By Stanley Turkel, CMHS

1. Hotel History: The Jefferson Hotel (155 rooms) Tobacco baron Lewis Ginter began building the hotel in 1892 and opened it in 1895. Designed by Carrère and Hastings, the same architecture firm that designed the New York Public Library on Fifth Avenue, the Ponce de Leon Hotel (St. Augustine), Flagler's Whitehall Mansion (Palm Beach), the House and Senate Office Buildings (Washington, D.C.) and many more.

As a centerpiece for the upper lobby, Ginter commissioned Richmond sculptor Edward V. Valentine to create a life-size image of Thomas Jefferson from Carrara marble. Ginter imported exotic palm trees from Central and South America and purchased hundreds of valuable antiques. The hotel had electric lights, electric elevators, hot and cold water in the guestrooms and a Teleseme (predecessor of the telephone) for room service. Other unusual amenities were a grill room, ladies’ salon, a library, Turkish and Russian baths. The hotel opened on Halloween 1895 for the engagement party for Charles Dana Gibson, the famous illustrator and Irene Langhorne, better known as the Gibson Girl.

In 1901, a fire demolished three-fifths of the building. One hundred guestrooms fronting on Franklin Street were intact and reopened in May of 1902, but major reconstruction was required in the portion facing Main Street and the hotel languished for several more years. Then, in 1905, the furniture and accessories were replaced and marbleized columns and Edwardian and rococo touches were added. The Grand Staircase and the Mezzanine, both formerly enclosed behind arched walls, were opened and the hotel expanded to include 330 new rooms in addition to the 100 remaining from the original structure. In May, 1907, the enlarged hotel was reopened in time for the Jamestown Exposition. The restoration was designed by architect J. Kevan Peebles, who also designed the new wing of the Virginia State Capitol. At about this time, alligators were placed in the marble pools in the Palm Court. Many Richmond citizens donated pet alligators to the hotel. One apocryphal anecdote tells the story of an alligator who crawled out of the pool and into the library where a senior-aged guest mistook the alligator for a footstool. When the “footstool” moved, she became hysterical and ran out screaming. By the time she convinced hotel attendants, the alligator had already slithered back to his watery pool. The last alligator, Old Pompey, remained a guest at the Jefferson pool until he died in 1948.

During World War II, the hotel lodged transient U.S. Army recruits. The stained-glass skylights and windows were taken down not only to conform to blackout requirements, but also to prevent breakage from empty bottles tossed by rowdy soldiers. In March 1944, another fire broke out which took the lives of six people. Soon after the war ended, a gradual decline set in. By 1980 the hotel was closed to everyone except the occasional moviemaker.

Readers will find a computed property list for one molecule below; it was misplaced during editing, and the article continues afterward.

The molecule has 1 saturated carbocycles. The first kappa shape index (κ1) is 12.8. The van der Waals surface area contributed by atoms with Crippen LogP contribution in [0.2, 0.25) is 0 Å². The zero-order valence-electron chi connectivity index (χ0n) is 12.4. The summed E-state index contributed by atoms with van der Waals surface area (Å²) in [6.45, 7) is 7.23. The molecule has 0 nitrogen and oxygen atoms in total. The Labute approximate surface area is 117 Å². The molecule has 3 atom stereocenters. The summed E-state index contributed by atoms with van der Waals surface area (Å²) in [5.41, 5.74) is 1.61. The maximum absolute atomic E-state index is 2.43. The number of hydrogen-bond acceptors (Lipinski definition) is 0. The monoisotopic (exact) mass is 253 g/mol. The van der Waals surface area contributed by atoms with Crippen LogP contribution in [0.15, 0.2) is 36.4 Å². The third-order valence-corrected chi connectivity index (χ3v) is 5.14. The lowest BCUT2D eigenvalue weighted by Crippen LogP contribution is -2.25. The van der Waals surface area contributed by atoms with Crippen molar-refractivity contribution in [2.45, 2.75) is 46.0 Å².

After acquisition by the New York-based Sybedon Corporation, renovation began in 1983 and $34 million later, the hotel was reopened on May 6, 1986. Old paint was removed from walls to reveal mahogany paneling and from exterior columns to uncover pure marble. Hand-carved fireplace mantels, ornate ceiling fixtures, wall sconces, writing tables and assorted bric-a-brac were cleaned, polished and restored. Beautiful stained-glass windows were retrieved, refurbished and restored. Decorative carvings on ceilings and gold leaf ornamentation were renovated. An original heavy brass mailbox with an eagle, rosettes and lettering was refinished and placed in the registration area.

Disclosure: I served as hotel consultant to the Sybedon Corporation

On July 2, 1991, the Jefferson was sold to Historic Hotels, Inc., a Richmond-based group of investors. In the next year a multi-million dollar renovation began, which included redecoration of all guestrooms and suites, the Rotunda and the Palm Court, enhanced parking and improved amenities. The hotel's 155 guestrooms and suites come in 57 different styles, all outfitted with high ceilings, large windows and custom furnishings. A full-service health club is on-site, and the Jefferson Hotel also boasts two of Richmond's finest restaurants and a Champagne Sunday Brunch.

Among the list of celebrities and notable guests who have visited here are: 13 U.S. Presidents, Charles Lindbergh, Henry Ford, Charlie Chaplin, Elvis Presley, Frank Sinatra, Anthony Hopkins, Whoopi Goldberg, John D. Rockefeller, Jr., Gertrude Stein, General John J. Pershing, Marshall Foch, William Jennings Bryan, Sarah Bernhardt, Scott and Zelda Fitzgerald, Ray Charles, Chief Justice Charles Evans Hughes. Sergei Rachmaninoff played the piano in the Grand Ballroom and Bill (Bojangles) Robinson was “discovered” as he waited tables in the dining room.

For many guests and visitors, the dramatic 36-step polished marble staircase has been the cynosure of all eyes. Since the film classic "Gone With the Wind" was allegedly filmed on the Jefferson Hotel staircase, it is hard to stand at the base without visualizing Rhett Butler carrying Scarlett O'Hara up those stairs.

The Jefferson Hotel is one of only 27 American hotels with both the AAA Five-Diamond and the Forbes Five-Star ratings. It is a member of the Historic Hotels of America and the National Trust for Historic Preservation.

*Excerpted from my book “Built To Last: 100+ Year-Old Hotels East of the Mississippi (AuthorHouse 2013)

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